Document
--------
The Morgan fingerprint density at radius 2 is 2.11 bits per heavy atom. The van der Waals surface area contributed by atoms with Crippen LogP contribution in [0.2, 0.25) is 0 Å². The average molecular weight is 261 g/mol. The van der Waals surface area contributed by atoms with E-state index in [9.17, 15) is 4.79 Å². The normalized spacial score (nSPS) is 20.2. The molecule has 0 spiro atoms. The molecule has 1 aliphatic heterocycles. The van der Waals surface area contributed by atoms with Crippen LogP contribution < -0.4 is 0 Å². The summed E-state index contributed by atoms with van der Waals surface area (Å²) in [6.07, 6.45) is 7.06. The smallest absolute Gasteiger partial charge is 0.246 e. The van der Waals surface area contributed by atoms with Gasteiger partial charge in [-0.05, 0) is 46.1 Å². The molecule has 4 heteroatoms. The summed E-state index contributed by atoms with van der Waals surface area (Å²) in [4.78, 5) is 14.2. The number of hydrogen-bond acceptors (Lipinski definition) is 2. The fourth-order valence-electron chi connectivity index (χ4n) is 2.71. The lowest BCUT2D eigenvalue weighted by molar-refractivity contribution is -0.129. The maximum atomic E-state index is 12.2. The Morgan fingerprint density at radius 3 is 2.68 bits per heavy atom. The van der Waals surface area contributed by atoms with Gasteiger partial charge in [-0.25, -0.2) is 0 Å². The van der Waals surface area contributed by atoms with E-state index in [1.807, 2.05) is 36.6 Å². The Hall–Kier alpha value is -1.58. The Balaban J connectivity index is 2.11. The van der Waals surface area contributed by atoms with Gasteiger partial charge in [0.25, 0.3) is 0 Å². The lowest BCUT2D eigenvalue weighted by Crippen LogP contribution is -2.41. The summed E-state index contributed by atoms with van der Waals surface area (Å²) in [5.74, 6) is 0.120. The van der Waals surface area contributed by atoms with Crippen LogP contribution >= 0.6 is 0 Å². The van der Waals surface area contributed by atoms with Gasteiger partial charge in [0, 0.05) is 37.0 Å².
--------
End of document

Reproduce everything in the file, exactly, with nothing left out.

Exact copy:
The Morgan fingerprint density at radius 2 is 2.11 bits per heavy atom. The van der Waals surface area contributed by atoms with Crippen LogP contribution in [0.2, 0.25) is 0 Å². The average molecular weight is 261 g/mol. The van der Waals surface area contributed by atoms with E-state index in [9.17, 15) is 4.79 Å². The normalized spacial score (nSPS) is 20.2. The molecule has 0 spiro atoms. The molecule has 1 aliphatic heterocycles. The van der Waals surface area contributed by atoms with Crippen LogP contribution < -0.4 is 0 Å². The summed E-state index contributed by atoms with van der Waals surface area (Å²) in [6.07, 6.45) is 7.06. The smallest absolute Gasteiger partial charge is 0.246 e. The van der Waals surface area contributed by atoms with Gasteiger partial charge in [-0.05, 0) is 46.1 Å². The molecule has 4 heteroatoms. The summed E-state index contributed by atoms with van der Waals surface area (Å²) in [4.78, 5) is 14.2. The number of hydrogen-bond acceptors (Lipinski definition) is 2. The fourth-order valence-electron chi connectivity index (χ4n) is 2.71. The lowest BCUT2D eigenvalue weighted by molar-refractivity contribution is -0.129. The maximum atomic E-state index is 12.2. The Morgan fingerprint density at radius 3 is 2.68 bits per heavy atom. The van der Waals surface area contributed by atoms with Gasteiger partial charge in [-0.25, -0.2) is 0 Å². The van der Waals surface area contributed by atoms with E-state index in [1.807, 2.05) is 36.6 Å². The Hall–Kier alpha value is -1.58. The Balaban J connectivity index is 2.11. The van der Waals surface area contributed by atoms with Gasteiger partial charge in [0.25, 0.3) is 0 Å². The lowest BCUT2D eigenvalue weighted by Crippen LogP contribution is -2.41. The summed E-state index contributed by atoms with van der Waals surface area (Å²) in [5.74, 6) is 0.120. The van der Waals surface area contributed by atoms with Crippen LogP contribution >= 0.6 is 0 Å². The van der Waals surface area contributed by atoms with Gasteiger partial charge in [0, 0.05) is 37.0 Å².